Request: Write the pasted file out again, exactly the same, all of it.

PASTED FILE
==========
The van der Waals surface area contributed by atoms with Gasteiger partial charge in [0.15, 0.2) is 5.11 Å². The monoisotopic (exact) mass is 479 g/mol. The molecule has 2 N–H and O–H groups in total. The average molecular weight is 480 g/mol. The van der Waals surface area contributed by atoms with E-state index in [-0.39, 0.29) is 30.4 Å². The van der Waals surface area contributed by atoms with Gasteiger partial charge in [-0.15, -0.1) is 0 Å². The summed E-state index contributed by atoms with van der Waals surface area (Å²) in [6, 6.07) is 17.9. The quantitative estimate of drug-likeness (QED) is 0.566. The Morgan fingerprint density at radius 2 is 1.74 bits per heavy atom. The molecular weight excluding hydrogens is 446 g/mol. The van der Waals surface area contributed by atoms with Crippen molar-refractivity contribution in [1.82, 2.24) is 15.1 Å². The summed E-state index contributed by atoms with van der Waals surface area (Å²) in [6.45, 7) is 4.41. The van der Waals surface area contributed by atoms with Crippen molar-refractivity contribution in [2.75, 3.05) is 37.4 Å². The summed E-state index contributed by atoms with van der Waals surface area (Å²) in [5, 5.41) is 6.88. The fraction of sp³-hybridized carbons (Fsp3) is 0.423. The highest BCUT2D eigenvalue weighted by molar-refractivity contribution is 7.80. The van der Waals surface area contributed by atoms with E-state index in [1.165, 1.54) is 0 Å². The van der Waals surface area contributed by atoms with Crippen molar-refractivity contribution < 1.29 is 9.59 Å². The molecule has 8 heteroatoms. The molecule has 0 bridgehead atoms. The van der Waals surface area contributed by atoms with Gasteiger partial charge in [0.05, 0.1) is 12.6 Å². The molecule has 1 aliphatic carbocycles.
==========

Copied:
The van der Waals surface area contributed by atoms with Gasteiger partial charge in [0.15, 0.2) is 5.11 Å². The monoisotopic (exact) mass is 479 g/mol. The molecule has 2 N–H and O–H groups in total. The average molecular weight is 480 g/mol. The van der Waals surface area contributed by atoms with E-state index in [-0.39, 0.29) is 30.4 Å². The van der Waals surface area contributed by atoms with Gasteiger partial charge in [-0.15, -0.1) is 0 Å². The summed E-state index contributed by atoms with van der Waals surface area (Å²) in [6, 6.07) is 17.9. The quantitative estimate of drug-likeness (QED) is 0.566. The Morgan fingerprint density at radius 2 is 1.74 bits per heavy atom. The molecular weight excluding hydrogens is 446 g/mol. The van der Waals surface area contributed by atoms with Crippen molar-refractivity contribution in [1.82, 2.24) is 15.1 Å². The summed E-state index contributed by atoms with van der Waals surface area (Å²) in [6.45, 7) is 4.41. The van der Waals surface area contributed by atoms with Crippen molar-refractivity contribution in [2.75, 3.05) is 37.4 Å². The summed E-state index contributed by atoms with van der Waals surface area (Å²) in [5, 5.41) is 6.88. The fraction of sp³-hybridized carbons (Fsp3) is 0.423. The highest BCUT2D eigenvalue weighted by molar-refractivity contribution is 7.80. The van der Waals surface area contributed by atoms with E-state index in [1.165, 1.54) is 0 Å². The van der Waals surface area contributed by atoms with Crippen molar-refractivity contribution < 1.29 is 9.59 Å². The molecule has 8 heteroatoms. The molecule has 0 bridgehead atoms. The van der Waals surface area contributed by atoms with Gasteiger partial charge in [0.05, 0.1) is 12.6 Å². The molecule has 1 aliphatic carbocycles.